Philosophy 231: The Big Questions
Professor C. Trogan
Handout: Epistemology/Belief: Clifford and James
What do the examples of the shipowner and the commission show?
People have no right to believe on inadequate evidence. It makes no difference if the
belief turns out to be true or not. The right to believe is given by the adequacy of the
evidence, not by the sincerity with which the belief is held.
Do you agree with Clifford's contention that all of us have a duty to question our
beliefs? Why, or why not?
Note: Clifford argues that our beliefs influence our actions and have consequences for
other humans. Hence belief is a moral obligation (a duty) which is desecrated when
based on unproved or unquestioned assumptions. He also contends that belief and action
are so closely related that to condemn one is to condemn the other. Are belief and action
are so closely related?
Do you agree with Clifford's claim that it is "wrong always, everywhere, and for
anyone, to believe anything upon insufficient evidence"? Why, or why not?
Note: Clifford argues that we weaken our powers of self-control, of doubting, of
carefully weighing evidence, and promote credulity if we do believe based on insufficient
evidence. Do you think such consequences really follow from violating Clifford's rule?
What do you think Clifford means by "sufficient evidence"? How much evidence
He appears to mean evidence that has been fairly and judiciously examined and has
withstood critical questioning and testing. What constitutes evidence? What different
kinds of evidence exist? What is the difference between sufficient and necessary
What, according to James, is a genuine option? Give an example.
A genuine option is one that is live, forced, and momentous.
Example: Either get married now or lose the chance.
What is James's thesis?
Whenever we face a genuine option that cannot be decided by evidence, our desires must
decide our belief since the decision not to believe is as much a decision based on desire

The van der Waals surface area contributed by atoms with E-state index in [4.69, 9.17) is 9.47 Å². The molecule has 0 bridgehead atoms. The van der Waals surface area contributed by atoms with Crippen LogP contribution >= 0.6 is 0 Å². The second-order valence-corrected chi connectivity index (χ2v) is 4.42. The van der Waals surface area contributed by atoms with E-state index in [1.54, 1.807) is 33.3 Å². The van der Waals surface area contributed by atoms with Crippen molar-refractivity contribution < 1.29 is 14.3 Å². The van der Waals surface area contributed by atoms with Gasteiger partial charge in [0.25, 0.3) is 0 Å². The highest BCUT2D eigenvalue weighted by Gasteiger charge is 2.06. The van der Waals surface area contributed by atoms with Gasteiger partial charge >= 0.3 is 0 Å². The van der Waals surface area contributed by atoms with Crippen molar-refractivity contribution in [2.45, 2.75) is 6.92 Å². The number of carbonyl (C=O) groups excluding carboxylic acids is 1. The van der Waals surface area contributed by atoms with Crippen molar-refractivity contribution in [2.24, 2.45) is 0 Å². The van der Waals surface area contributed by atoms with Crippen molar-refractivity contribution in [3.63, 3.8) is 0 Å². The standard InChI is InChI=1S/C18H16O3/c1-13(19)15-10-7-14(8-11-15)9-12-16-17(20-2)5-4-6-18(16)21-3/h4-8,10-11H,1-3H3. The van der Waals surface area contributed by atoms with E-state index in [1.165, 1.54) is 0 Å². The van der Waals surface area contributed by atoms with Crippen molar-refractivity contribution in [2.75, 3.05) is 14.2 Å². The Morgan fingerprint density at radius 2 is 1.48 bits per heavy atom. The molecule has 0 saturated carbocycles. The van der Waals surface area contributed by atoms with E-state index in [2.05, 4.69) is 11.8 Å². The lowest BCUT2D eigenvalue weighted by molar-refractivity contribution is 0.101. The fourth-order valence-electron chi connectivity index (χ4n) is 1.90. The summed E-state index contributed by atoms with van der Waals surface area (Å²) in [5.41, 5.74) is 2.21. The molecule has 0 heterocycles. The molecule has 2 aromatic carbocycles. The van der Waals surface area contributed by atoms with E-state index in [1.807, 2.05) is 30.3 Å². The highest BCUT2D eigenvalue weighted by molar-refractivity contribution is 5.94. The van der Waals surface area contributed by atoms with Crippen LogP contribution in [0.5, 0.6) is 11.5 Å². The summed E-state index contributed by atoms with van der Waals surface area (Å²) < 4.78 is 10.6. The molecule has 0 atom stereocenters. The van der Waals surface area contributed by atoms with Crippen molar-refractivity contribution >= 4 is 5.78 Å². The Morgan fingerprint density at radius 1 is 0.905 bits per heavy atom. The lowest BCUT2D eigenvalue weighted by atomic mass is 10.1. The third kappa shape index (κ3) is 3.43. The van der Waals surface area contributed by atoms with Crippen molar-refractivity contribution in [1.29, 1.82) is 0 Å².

as our decision to believe.
How, according to James, does Clifford's attitude differ from James's with respect
to "our first and great commandments as would-be knowers"?
Clifford's attitude is "we must avoid error" while James's is "we must know the truth."
James thinks Clifford's attitude, although safer and more conservative than his own,
would nevertheless lead to missing truth we otherwise might find. James's own view,
although riskier, would allow us to get more truth.
How does James support his own attitude? What examples does he use? Do his
examples support his thesis? Why, or why not?
He argues that his attitude (we must know the truth) is as much an expression of the
passions as Clifford's (avoid error). Clifford has a fear of being duped, but James has a
fear of missing the truth. He uses the examples of a general keeping soldiers out of battle
for fear of causalities, of the law courts having to decide based on the best evidence
attainable for the moment, of moral questions that cannot wait for sensible proof because
they deal with what ought to exist, not with what already does exist. He also cites cases
of personal relations that depend, in part, on how we act toward the other and cases where
cooperation is needed to create a fact (government, army, ship, college, athletic team,
train of passages being robbed, etc.). Further, he claims that if the "religious hypothesis"
(by which he means the claims that "the best things are the most eternal" and we are
"better off even now if we believe" that to be so) is false, agnosticism would keep us
from error, but if its true, it would keep us from even finding out because it would
prevent us from taking the chance of following our "willing nature." James thinks that
Clifford's rule prevents me from acknowledging certain kinds of truth and therefore it is
Note: James carefully sets aside scientific beliefs and all other situations where we have
the leisure to wait for more evidence and there is nothing immediate or momentous at
stake. In these situations Clifford's advice is good advice. However, if Clifford's rule is
"irrational" when used in the situations James cites, why isn't James's rule "irrational" in
situations where I would be led to embrace certain kinds of falsehood, if falsehood really
Purchase answer to see full